If the company meets expectations for the third quarter, trailing price-to-earnings will still be 21.7 times. Earnings still need to rebound more than 50% to get the shares back to their long-run average valuation of 10 times trailing earnings before the bursting of the housing bubble. The company recently launched a campaign with realtor site Zillow (Z) to give away a $350,000 home. The company is offering an additional sweepstakes entry for those visiting a PulteGroup community.
While shares of Home Depot (HD) have shot up 70% over the last twelve months, the stock may be a stronger play on the housing recovery. The company will benefit from both the increase in new home construction as well as the aging of existing supply. Earnings are not reported until November 13th but are expected to increase 17% to $0.70 from $0.60 per share in the same period last year. The trailing price-to-earnings of 21.3 is comparable with its main competitor, Lowes (LOW).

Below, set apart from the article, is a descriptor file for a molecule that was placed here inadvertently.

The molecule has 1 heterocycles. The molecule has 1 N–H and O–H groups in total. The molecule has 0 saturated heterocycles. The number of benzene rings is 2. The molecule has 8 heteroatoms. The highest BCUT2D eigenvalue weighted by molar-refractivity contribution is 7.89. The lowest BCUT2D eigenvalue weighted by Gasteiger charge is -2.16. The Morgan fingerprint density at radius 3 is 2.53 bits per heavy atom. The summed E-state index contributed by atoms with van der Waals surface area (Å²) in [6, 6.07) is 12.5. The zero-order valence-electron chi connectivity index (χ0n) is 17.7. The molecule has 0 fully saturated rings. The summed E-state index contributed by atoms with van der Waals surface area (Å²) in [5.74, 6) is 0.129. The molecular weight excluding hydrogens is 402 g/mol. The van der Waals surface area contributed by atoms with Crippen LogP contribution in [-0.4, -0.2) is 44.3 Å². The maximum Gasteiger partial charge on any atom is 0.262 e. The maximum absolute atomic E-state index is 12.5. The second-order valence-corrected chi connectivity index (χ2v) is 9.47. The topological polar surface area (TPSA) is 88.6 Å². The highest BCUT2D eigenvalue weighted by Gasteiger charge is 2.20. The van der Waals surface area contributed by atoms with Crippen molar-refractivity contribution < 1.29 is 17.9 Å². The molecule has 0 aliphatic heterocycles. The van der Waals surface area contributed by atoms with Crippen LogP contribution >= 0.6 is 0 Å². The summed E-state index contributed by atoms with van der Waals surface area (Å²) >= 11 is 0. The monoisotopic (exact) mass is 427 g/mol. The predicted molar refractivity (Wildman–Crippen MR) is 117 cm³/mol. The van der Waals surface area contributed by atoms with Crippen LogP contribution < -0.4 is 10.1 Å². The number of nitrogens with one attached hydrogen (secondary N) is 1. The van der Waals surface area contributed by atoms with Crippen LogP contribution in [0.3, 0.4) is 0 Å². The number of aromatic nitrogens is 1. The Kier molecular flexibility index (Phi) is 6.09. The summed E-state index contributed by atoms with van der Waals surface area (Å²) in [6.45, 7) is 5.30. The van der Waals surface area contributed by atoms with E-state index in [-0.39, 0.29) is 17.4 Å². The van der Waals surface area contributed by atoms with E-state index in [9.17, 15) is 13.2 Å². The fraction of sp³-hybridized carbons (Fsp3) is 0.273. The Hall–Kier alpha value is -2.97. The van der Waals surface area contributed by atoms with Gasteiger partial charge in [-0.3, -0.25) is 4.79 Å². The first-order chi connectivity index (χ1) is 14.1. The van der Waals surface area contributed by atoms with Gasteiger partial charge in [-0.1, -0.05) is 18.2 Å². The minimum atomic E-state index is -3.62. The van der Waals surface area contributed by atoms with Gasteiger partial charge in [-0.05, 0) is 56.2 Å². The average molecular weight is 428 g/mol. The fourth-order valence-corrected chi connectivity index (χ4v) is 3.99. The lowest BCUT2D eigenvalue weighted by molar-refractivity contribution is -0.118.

The company is extremely well run with an operating margin of 10.1% well above the industry average. The shares pay a dividend yield of 1.95% which is also strong relative to others in the group. CEO Frank Blake threw a little cold water on sentiment last week, telling investors that it could still be two years before a full recovery in housing. Answering questions about the company's recent pullout from China, the CEO said that the focus would be on growing the brand on the internet rather than new geographic markets.
Clothing retailers catch a break